Affective lability in offspring of parents with major depressive disorder, bipolar disorder and schizophrenia

Abstract

Affective lability, defined as the propensity to experience excessive and unpredictable changes in mood, has been proposed as a potential transdiagnostic predictor of major mood and psychotic disorders. A parental diagnosis of bipolar disorder has been associated with increased affective lability in offspring. However, the association between affective lability and family history of other mood and psychotic disorders has not been examined. We measured affective lability using the self- and parent-reported Children’s Affective Lability Scale in a cohort of 320 youth aged 6–17 years, including 137 offspring of a parent with major depressive disorder, 68 offspring of a parent with bipolar disorder, 24 offspring of a parent with schizophrenia, and 91 offspring of control parents. We tested differences in affective lability between groups using mixed-effects linear regression. Offspring of a parent with major depressive disorder (β = 0.46, 95% CI 0.17–0.76, p = 0.002) or bipolar disorder (β = 0.47, 95% CI 0.12–0.81, p = 0.008) had significantly higher affective lability scores than control offspring. Affective lability did not differ significantly between offspring of a parent with schizophrenia and offspring of control parents. Our results suggest that elevated affective lability during childhood is a marker of familial risk for mood disorders.

This is a preview of subscription content, log in to check access.

Fig. 1

References

  1. 1.

    Vos T, Allen C, Arora M et al (2016) Global, regional, and national incidence, prevalence, and years lived with disability for 310 diseases and injuries, 1990–2015: a systematic analysis for the global burden of disease study 2015. Lancet 388:1545–1602

    Article  Google Scholar 

  2. 2.

    Smith K (2011) Trillion-dollar brain drain. Nature 478:15

    CAS  Article  Google Scholar 

  3. 3.

    Zwicker A, Denovan-Wright EM, Uher R (2018) Gene–environment interplay in the etiology of psychosis. Psychol Med 48:1925–1936

    Article  Google Scholar 

  4. 4.

    Uher R, Zwicker A (2017) Etiology in psychiatry: embracing the reality of poly-gene-environmental causation of mental illness. World Psychiatry 16:121–129

    Article  Google Scholar 

  5. 5.

    Forstner AJ, Hecker J, Hofmann A et al (2017) Identification of shared risk loci and pathways for bipolar disorder and schizophrenia. PLoS One 12:e0171595

    Article  Google Scholar 

  6. 6.

    Lee SH, Ripke S, Neale BM et al (2013) Genetic relationship between five psychiatric disorders estimated from genome-wide SNPs. Nat Genet 45:984–994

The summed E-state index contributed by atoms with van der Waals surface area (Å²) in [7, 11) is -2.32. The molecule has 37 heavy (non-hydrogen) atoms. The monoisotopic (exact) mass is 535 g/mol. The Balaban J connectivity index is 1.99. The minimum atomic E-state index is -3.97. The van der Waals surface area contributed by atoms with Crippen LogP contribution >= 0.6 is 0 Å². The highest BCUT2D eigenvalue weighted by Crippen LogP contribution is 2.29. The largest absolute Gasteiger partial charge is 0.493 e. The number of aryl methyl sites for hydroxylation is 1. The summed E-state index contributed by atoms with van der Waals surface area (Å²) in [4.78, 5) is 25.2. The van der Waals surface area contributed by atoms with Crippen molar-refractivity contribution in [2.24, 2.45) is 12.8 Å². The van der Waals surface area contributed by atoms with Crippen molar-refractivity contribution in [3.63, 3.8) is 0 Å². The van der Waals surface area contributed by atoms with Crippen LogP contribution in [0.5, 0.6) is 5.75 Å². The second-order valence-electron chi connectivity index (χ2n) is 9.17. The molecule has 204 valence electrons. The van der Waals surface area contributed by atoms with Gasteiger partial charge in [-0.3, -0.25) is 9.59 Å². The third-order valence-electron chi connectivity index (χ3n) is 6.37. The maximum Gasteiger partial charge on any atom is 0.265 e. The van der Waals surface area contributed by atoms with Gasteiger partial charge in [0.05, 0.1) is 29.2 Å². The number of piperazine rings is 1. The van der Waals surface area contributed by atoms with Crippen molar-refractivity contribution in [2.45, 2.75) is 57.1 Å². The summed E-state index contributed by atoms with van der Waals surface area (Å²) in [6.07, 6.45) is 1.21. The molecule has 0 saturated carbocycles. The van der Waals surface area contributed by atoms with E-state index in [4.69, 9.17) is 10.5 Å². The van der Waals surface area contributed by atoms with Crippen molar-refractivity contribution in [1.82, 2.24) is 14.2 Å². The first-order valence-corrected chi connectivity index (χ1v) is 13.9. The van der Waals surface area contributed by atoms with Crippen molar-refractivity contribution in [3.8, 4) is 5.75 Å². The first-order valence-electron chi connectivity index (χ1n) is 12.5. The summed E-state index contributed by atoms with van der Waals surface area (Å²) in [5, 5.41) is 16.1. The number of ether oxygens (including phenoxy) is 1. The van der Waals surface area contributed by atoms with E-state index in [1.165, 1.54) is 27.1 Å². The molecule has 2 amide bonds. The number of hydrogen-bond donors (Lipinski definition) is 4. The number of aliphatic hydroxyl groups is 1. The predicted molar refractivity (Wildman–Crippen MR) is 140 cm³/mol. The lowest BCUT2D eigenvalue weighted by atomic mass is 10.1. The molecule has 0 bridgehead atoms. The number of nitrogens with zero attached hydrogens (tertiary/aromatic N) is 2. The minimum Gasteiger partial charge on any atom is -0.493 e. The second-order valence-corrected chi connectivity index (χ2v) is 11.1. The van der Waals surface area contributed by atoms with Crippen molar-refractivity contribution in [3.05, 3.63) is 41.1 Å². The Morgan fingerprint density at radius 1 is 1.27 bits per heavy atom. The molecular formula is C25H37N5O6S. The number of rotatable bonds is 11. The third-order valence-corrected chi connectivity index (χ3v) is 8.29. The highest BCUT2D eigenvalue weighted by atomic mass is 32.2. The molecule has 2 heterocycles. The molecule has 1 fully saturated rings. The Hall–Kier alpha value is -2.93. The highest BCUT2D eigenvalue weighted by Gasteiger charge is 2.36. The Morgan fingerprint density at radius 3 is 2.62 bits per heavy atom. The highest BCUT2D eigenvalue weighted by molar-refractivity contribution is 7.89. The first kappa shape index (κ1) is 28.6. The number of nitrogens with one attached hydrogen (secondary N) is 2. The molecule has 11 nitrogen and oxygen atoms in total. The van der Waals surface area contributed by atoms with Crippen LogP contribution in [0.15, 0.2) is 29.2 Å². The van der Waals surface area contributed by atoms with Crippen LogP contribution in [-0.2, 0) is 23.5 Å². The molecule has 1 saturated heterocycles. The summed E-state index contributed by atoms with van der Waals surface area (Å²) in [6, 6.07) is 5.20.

CAS  Article  Google Scholar 

  7. 7.

    Selzam S, Coleman JRI, Caspi A, Moffitt TE, Plomin R (2018) A polygenic p factor for major psychiatric disorders. Transl Psychiatry 8:205

    Article  Google Scholar 

  8. 8.

    Gandal MJ, Haney JR, Parikshak NN et al (2018) Shared molecular neuropathology across major psychiatric disorders parallels polygenic overlap. Science 359:693–697

    CAS  Article  Google Scholar 

  9. 9.

    Caspi A, Houts RM, Belsky DW et al (2014) The p factor: one general psychopathology factor in the structure of psychiatric disorders? Clin Psychol Sci 2:119–137

    Article  Google Scholar 

  10. 10.

    Gottesman II, Laursen TM, Bertelsen A, Mortensen PB (2010) Severe mental disorders in offspring with 2 psychiatrically ill parents. Arch Gen Psychiatry 67:252

    Article  Google Scholar 

  11. 11.

    Meier SM, Pavlova B, Dalsgaard S et al (2018) Attention-deficit hyperactivity disorder and anxiety disorders as precursors of bipolar disorder onset in adulthood. Br J Psychiatry 213(3):555–560

    Article  Google Scholar 

  12. 12.

    Broome MR, Saunders KEA, Harrison PJ, Marwaha S (2015) Mood instability: significance, definition and measurement. Br J Psychiatry 207:283–285

    CAS  Article  Google Scholar 

  13. 13.

    Sheppes G, Suri G, Gross JJ (2015) Emotion regulation and psychopathology. Annu Rev Clin Psychol 11:379–405

    Article  Google Scholar 

  14. 14.

    Kochman FJ, Hantouche EG, Ferrari P, Lancrenon S, Bayart D, Akiskal HS (2005) Cyclothymic temperament as a prospective predictor of bipolarity and suicidality in children and adolescents with major depressive disorder. J Affect Disord 85:181–189

    CAS  Article  Google Scholar 

  15. 15.

    Gerson AC, Gerring JP, Freund L et al (1996) The children’s affective lability scale: a psychometric evaluation of reliability. Psychiatry Res 65:189–198

    CAS  Article  Google Scholar 

  16. 16.

    Reich DB, Zanarini MC, Fitzmaurice G (2012) Affective lability in bipolar disorder and borderline personality disorder. Compr Psychiatry 53:230–237

    Article  Google Scholar 

  17. 17.

    Birmaher B, Goldstein BI, Axelson DA et al (2013) Mood lability among offspring of parents with bipolar disorder and community controls. Bipolar Disord 15:253–263